Intentional Thinking in Four Steps

Throughout this book, we’ll use the formula “uncover, remove, reduce, and transform” to address these mental blocks and develop intentional thinking. We can tackle mental blocks by uncovering their cause, removing them by challenging our self-talk, beliefs and assumptions, reducing the impact these blocks have on our lives, and slowly transforming this part of ourselves into something beneficial.

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Intentional Thinking in Four Steps

Our first step is to UNCOVER the causes and roots of our mental blocks.

Let’s return to our example of the first employee who messed up at work. This person chose not to own up to his mistake immediately, and instead defaulted to blame—why? Maybe a combination of his personality, upbringing, past experiences and personal values conspired to make him feel like it was simply not acceptable to fail, and that owning up to a mistake was a weakness to feel ashamed about.

Maybe this person feels they have no worth at all unless they are clever, always right, always on the ball. If this employee were to dig a little, they may find that some of their core values were intelligence, competence and prestige. Where did these core values come from?

Perhaps from a perfectionist parent, or training at an elite and ruthless university, or living in a culture that rewards ambition and punishes mediocrity. To uncover the hidden causes of your own mental blocks, you need only ask why again and again in the same way, until you reveal what is powering your assumptions, values and beliefs about yourself.

What do I feel or think?
Why do I think/feel that way?
Who taught me this, or where did I first encounter this belief?
What associations do I have?
What life “rules” am I following?
What are the effects of this belief on my life?
Do I like how thinking this way makes me feel?

On reflection, the employee may discover that his unspoken belief is that “I am worthless if I fail.” Looking closely can allow him to see something else: that these values and beliefs actually conflict with other convictions he holds. For example, he may see that in his life, refusing to acknowledge mistakes has cost him learning opportunities, and ironically made him less successful over time, and more likely to fail. He realizes that his mental blocks are actively hindering him from living the kind of life he wants.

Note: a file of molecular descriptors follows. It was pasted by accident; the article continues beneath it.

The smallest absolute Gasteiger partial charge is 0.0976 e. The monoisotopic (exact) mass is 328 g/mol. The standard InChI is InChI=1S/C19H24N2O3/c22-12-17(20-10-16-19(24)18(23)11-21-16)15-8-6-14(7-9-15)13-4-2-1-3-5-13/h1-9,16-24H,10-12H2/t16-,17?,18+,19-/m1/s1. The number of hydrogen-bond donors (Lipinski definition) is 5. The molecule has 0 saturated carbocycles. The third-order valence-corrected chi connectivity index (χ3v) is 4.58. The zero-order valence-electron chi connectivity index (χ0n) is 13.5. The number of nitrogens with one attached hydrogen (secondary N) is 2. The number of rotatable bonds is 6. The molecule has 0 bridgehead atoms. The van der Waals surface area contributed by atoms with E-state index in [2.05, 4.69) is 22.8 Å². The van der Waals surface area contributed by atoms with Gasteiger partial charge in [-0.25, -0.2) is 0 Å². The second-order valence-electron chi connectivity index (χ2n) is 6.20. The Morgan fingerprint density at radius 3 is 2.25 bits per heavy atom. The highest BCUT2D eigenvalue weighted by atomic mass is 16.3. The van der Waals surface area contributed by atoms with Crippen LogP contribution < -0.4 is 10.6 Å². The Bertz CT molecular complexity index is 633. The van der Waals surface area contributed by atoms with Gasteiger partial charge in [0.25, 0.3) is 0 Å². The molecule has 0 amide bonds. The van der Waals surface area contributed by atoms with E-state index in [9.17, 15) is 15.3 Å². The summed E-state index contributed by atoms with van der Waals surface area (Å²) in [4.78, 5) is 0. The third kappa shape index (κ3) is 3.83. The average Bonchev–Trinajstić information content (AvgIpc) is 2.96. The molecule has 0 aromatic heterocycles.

The next step is to actually REMOVE the mental block.

Easier said than done! Be gentle on yourself—your mental blocks have probably been with you from childhood, and can be so fixed they seem like reality itself. This step takes time and patience, but the first thing you need to do is simply become aware of what you say to yourself, mentally, day in and day out.

At first, just listen as you talk to yourself. Pay attention to your inner monologue and hear the tone of voice you use, the phrases and words you keep returning to, the patterns. Become curious about where this perspective or interpretation comes from. Many people are often surprised to find that their inner voice is none other than that of a critical parent or teacher, or an amalgamation of other peoples’ opinions.

Be curious and simply ask where thoughts and self-talk originates. When was the first time you felt or thought this way? Why?

The surest way to gradually start loosening the grip of a mental block is to challenge it once it appears. Don’t simply take your own word for it—demand evidence. Do you know that such-and-such is the case, or have you simply told yourself so many times that you assume it’s true?

Stopping to deliberately look at self-talk with a fresh eye invites in some intentional thinking. Our employee could notice himself saying, “you always mess up, you’re a terrible person,” and deliberately decide to pause to examine this claim.